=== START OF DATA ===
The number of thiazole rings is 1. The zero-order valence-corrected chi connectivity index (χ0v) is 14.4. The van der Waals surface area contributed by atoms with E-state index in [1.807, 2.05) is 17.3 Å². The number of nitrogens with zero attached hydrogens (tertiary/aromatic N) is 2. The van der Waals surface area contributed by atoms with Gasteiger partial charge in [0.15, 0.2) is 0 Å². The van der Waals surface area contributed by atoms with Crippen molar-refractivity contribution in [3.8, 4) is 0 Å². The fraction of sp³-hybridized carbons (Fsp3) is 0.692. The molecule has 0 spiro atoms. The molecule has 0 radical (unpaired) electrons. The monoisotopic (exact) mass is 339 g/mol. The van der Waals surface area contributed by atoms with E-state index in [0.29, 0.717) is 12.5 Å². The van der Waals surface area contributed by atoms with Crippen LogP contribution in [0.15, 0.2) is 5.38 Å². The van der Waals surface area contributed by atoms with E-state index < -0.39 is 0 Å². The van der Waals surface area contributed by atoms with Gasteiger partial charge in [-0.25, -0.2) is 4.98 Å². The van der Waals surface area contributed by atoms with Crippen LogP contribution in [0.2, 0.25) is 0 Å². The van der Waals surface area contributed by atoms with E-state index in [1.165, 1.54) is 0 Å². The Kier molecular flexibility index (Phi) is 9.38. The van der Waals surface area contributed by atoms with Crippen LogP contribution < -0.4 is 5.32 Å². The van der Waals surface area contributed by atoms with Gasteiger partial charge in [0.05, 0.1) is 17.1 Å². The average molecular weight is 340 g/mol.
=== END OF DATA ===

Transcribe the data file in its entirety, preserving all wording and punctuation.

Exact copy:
The number of thiazole rings is 1. The zero-order valence-corrected chi connectivity index (χ0v) is 14.4. The van der Waals surface area contributed by atoms with E-state index in [1.807, 2.05) is 17.3 Å². The number of nitrogens with zero attached hydrogens (tertiary/aromatic N) is 2. The van der Waals surface area contributed by atoms with Gasteiger partial charge in [0.15, 0.2) is 0 Å². The van der Waals surface area contributed by atoms with Crippen molar-refractivity contribution in [3.8, 4) is 0 Å². The fraction of sp³-hybridized carbons (Fsp3) is 0.692. The molecule has 0 spiro atoms. The molecule has 0 radical (unpaired) electrons. The monoisotopic (exact) mass is 339 g/mol. The van der Waals surface area contributed by atoms with E-state index in [0.29, 0.717) is 12.5 Å². The van der Waals surface area contributed by atoms with Crippen LogP contribution in [0.15, 0.2) is 5.38 Å². The van der Waals surface area contributed by atoms with E-state index < -0.39 is 0 Å². The van der Waals surface area contributed by atoms with Gasteiger partial charge in [-0.25, -0.2) is 4.98 Å². The van der Waals surface area contributed by atoms with Crippen LogP contribution in [0.2, 0.25) is 0 Å². The van der Waals surface area contributed by atoms with E-state index in [1.165, 1.54) is 0 Å². The Kier molecular flexibility index (Phi) is 9.38. The van der Waals surface area contributed by atoms with Crippen LogP contribution < -0.4 is 5.32 Å². The van der Waals surface area contributed by atoms with Gasteiger partial charge in [0.05, 0.1) is 17.1 Å². The average molecular weight is 340 g/mol.